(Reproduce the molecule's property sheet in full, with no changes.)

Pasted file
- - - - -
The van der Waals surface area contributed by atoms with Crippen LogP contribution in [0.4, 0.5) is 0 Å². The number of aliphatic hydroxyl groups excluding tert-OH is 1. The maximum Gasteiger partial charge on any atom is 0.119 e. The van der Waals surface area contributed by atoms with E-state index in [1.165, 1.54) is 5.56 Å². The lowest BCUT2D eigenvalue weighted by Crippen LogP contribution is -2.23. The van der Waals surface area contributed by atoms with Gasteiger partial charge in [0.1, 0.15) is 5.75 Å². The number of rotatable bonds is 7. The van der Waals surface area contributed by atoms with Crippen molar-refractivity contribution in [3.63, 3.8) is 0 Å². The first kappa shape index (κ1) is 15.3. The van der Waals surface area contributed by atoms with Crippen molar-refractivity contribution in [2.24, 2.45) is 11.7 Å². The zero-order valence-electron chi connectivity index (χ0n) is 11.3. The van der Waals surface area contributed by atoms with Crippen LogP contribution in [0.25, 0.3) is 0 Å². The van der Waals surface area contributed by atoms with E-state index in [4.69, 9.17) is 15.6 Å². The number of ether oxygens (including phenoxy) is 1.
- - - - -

The van der Waals surface area contributed by atoms with Crippen LogP contribution in [0.4, 0.5) is 0 Å². The number of aliphatic hydroxyl groups excluding tert-OH is 1. The maximum Gasteiger partial charge on any atom is 0.119 e. The van der Waals surface area contributed by atoms with E-state index in [1.165, 1.54) is 5.56 Å². The lowest BCUT2D eigenvalue weighted by Crippen LogP contribution is -2.23. The van der Waals surface area contributed by atoms with Gasteiger partial charge in [0.1, 0.15) is 5.75 Å². The number of rotatable bonds is 7. The van der Waals surface area contributed by atoms with Crippen molar-refractivity contribution in [3.63, 3.8) is 0 Å². The first kappa shape index (κ1) is 15.3. The van der Waals surface area contributed by atoms with Crippen molar-refractivity contribution in [2.24, 2.45) is 11.7 Å². The zero-order valence-electron chi connectivity index (χ0n) is 11.3. The van der Waals surface area contributed by atoms with Crippen LogP contribution in [0.25, 0.3) is 0 Å². The van der Waals surface area contributed by atoms with E-state index in [4.69, 9.17) is 15.6 Å². The number of ether oxygens (including phenoxy) is 1.